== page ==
The late, great theatre director and mentor Stephen Joseph defined theatre as "a passionate affair between actors and audience". It is clearly not a philosophy to which Jude Kelly subscribes in her new production of The Wizard of Oz, in which the actors are largely confined to being observed through a gauze opaquely and heard only through the intervention of mikes.
The hard drive of this Wizard is its ostentatious expenditure on technology. On a very wide stage, we have another of JK's three-screen sets (remember Singin in the Rain?), so before the show gets cranked up, it's a bit like Cinerama. In addition to the screens, there are a variety of gauzes at different depths to enable settings to be projected giving a 3-D effect. Everything is projected upon - including the stage floor, of course, with the yellow brick road - with a view to creating spectacular effects. Unfortunately, the technology isn't perfect: actors also get projected upon, bewilderingly, and the gauzes are insufficient to black out stage-hands re-setting furniture behind them or the solid flesh incarnation of the good witch walking on behind the gauze which carries her image descending in a bubble from the flies. Magic, alas, it ain't.
With Munchkins, too, there's an obvious problem, which the production seeks to solve with a combination of large images of kids' faces thrown on to the cyclorama and various rather small puppets on stage. Close-up photographs show the puppets to be delightfully sculpted, but on stage - peeping out of hedges, over the top of grassy knolls, round the corners of any available object and strung on to the four sides of a trolley wheeled around the stage by a bloke sitting inside trying gamely to cope with the manipulation - they are insufficiently differentiated to make their impact.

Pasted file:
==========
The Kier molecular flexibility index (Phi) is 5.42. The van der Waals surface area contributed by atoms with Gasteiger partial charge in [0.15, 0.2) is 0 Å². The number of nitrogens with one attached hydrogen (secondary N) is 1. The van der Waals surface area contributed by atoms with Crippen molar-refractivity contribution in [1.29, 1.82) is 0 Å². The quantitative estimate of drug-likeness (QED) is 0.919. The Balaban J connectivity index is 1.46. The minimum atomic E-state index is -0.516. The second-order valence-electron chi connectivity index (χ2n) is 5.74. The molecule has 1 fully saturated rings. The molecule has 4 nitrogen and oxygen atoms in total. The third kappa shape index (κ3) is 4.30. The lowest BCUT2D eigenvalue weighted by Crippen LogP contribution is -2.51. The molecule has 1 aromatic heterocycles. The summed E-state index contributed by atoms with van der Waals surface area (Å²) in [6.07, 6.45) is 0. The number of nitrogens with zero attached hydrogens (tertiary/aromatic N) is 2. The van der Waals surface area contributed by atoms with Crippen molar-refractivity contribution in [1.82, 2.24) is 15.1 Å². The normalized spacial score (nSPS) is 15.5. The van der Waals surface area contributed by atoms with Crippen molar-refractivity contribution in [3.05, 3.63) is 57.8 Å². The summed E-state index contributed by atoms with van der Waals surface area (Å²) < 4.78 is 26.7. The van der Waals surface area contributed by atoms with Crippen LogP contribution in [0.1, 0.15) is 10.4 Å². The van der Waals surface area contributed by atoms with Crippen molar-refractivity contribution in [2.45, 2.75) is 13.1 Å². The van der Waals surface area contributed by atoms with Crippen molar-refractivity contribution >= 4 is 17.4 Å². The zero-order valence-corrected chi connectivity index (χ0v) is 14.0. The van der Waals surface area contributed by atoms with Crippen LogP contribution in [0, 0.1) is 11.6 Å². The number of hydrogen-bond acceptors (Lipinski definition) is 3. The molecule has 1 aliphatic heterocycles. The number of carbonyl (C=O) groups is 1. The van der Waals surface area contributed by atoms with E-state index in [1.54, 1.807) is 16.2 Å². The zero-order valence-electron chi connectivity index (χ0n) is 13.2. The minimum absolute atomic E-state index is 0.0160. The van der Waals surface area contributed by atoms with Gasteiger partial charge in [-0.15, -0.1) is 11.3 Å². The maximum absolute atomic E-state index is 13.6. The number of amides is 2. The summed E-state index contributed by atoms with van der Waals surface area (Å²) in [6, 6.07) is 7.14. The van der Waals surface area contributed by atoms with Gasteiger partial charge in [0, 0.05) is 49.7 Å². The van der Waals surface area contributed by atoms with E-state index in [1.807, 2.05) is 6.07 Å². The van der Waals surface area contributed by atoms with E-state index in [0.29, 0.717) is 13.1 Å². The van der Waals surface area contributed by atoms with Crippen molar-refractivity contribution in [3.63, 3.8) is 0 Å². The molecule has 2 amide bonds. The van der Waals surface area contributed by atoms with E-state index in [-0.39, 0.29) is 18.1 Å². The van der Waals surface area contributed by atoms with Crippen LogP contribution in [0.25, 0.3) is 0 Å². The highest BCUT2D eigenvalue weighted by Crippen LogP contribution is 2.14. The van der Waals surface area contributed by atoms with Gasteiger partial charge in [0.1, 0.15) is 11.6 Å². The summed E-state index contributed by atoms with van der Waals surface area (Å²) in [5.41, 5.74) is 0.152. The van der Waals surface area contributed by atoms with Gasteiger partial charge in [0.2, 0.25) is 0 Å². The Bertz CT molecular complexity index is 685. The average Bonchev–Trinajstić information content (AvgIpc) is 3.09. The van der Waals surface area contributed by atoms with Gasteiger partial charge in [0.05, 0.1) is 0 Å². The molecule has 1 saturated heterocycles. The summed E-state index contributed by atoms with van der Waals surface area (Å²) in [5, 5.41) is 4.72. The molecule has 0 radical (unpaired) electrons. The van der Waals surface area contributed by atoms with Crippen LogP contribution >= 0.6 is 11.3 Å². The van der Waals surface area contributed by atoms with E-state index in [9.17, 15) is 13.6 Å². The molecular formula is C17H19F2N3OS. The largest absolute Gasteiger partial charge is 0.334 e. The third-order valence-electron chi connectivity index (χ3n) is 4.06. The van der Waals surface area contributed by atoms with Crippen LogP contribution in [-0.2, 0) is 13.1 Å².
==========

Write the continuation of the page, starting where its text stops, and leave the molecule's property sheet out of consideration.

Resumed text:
Touted as "a new look" at The Wizard, with this production, it's evident that nobody thought to return to source. It is as if Jude Kelly has seated her cast in front of the motion picture version and given instructions to imitate that as closely as possible. Unfortunately, fine actress though Charlie Hayes may very well be, it does seem perverse to cast someone with such a thin voice, whose natural talent for movement doesn't allow her to walk-on-the-spot convincingly, in the role of Dorothy. (In fairness, it can't have helped to lumber her with sticking her right arm up the backside of a prosthetic Toto - a cross between Spit the Dog and Emu - and telling her to keep its head nodding and its tail wagging.)
Alan Cowan, Simon Quarterman and Tony Timberlake - as the Tin Man, Scarecrow and Lion - give perfectly respectable, but quite uninspired, readings of their roles, as, indeed, do the rest of the cast. It's difficult to escape the conclusion, however, that, whatever their efforts, the cast are not the main focus of the project. And they should be.
PS Forget Patrick Stewart's much-featured appearance on tape as the "Virtual Wizard". It's just loud.
- Ian Watson